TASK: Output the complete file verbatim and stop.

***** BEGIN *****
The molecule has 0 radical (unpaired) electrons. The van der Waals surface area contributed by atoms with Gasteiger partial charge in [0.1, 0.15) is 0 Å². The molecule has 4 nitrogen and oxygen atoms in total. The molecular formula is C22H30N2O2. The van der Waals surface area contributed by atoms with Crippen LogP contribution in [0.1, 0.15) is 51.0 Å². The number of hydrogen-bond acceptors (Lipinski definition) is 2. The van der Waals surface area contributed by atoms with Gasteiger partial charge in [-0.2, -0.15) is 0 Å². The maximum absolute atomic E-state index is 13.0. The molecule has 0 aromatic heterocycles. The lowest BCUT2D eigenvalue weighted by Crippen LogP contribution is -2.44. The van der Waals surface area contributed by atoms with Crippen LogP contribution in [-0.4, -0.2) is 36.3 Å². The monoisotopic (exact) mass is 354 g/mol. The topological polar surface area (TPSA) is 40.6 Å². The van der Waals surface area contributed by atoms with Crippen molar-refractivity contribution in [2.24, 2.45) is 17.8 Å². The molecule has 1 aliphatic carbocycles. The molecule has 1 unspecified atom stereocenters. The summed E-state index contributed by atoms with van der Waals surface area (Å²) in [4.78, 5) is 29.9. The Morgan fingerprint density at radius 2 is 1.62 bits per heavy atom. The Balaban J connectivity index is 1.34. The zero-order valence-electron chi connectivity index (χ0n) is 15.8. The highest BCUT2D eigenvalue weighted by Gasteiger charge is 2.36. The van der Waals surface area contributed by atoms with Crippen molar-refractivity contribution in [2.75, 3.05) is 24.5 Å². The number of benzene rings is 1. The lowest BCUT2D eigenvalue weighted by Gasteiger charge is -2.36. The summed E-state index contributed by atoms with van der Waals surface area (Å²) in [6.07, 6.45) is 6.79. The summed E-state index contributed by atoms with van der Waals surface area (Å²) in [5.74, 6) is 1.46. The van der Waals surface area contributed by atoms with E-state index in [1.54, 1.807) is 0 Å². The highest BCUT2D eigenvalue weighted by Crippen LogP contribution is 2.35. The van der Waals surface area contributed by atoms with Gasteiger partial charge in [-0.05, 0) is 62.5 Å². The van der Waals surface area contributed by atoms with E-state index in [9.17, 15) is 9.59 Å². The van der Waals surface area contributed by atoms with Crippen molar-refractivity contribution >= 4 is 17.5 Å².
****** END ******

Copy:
The molecule has 0 radical (unpaired) electrons. The van der Waals surface area contributed by atoms with Gasteiger partial charge in [0.1, 0.15) is 0 Å². The molecule has 4 nitrogen and oxygen atoms in total. The molecular formula is C22H30N2O2. The van der Waals surface area contributed by atoms with Crippen LogP contribution in [0.1, 0.15) is 51.0 Å². The number of hydrogen-bond acceptors (Lipinski definition) is 2. The van der Waals surface area contributed by atoms with Gasteiger partial charge in [-0.2, -0.15) is 0 Å². The maximum absolute atomic E-state index is 13.0. The molecule has 0 aromatic heterocycles. The lowest BCUT2D eigenvalue weighted by Crippen LogP contribution is -2.44. The van der Waals surface area contributed by atoms with Crippen LogP contribution in [-0.4, -0.2) is 36.3 Å². The monoisotopic (exact) mass is 354 g/mol. The topological polar surface area (TPSA) is 40.6 Å². The van der Waals surface area contributed by atoms with Crippen molar-refractivity contribution in [2.24, 2.45) is 17.8 Å². The molecule has 1 aliphatic carbocycles. The molecule has 1 unspecified atom stereocenters. The summed E-state index contributed by atoms with van der Waals surface area (Å²) in [4.78, 5) is 29.9. The Morgan fingerprint density at radius 2 is 1.62 bits per heavy atom. The Balaban J connectivity index is 1.34. The zero-order valence-electron chi connectivity index (χ0n) is 15.8. The highest BCUT2D eigenvalue weighted by Gasteiger charge is 2.36. The van der Waals surface area contributed by atoms with Crippen molar-refractivity contribution in [2.75, 3.05) is 24.5 Å². The number of benzene rings is 1. The lowest BCUT2D eigenvalue weighted by Gasteiger charge is -2.36. The summed E-state index contributed by atoms with van der Waals surface area (Å²) in [6.07, 6.45) is 6.79. The summed E-state index contributed by atoms with van der Waals surface area (Å²) in [5.74, 6) is 1.46. The van der Waals surface area contributed by atoms with E-state index in [1.54, 1.807) is 0 Å². The highest BCUT2D eigenvalue weighted by Crippen LogP contribution is 2.35. The van der Waals surface area contributed by atoms with Gasteiger partial charge in [-0.05, 0) is 62.5 Å². The van der Waals surface area contributed by atoms with E-state index in [9.17, 15) is 9.59 Å². The van der Waals surface area contributed by atoms with Crippen molar-refractivity contribution >= 4 is 17.5 Å².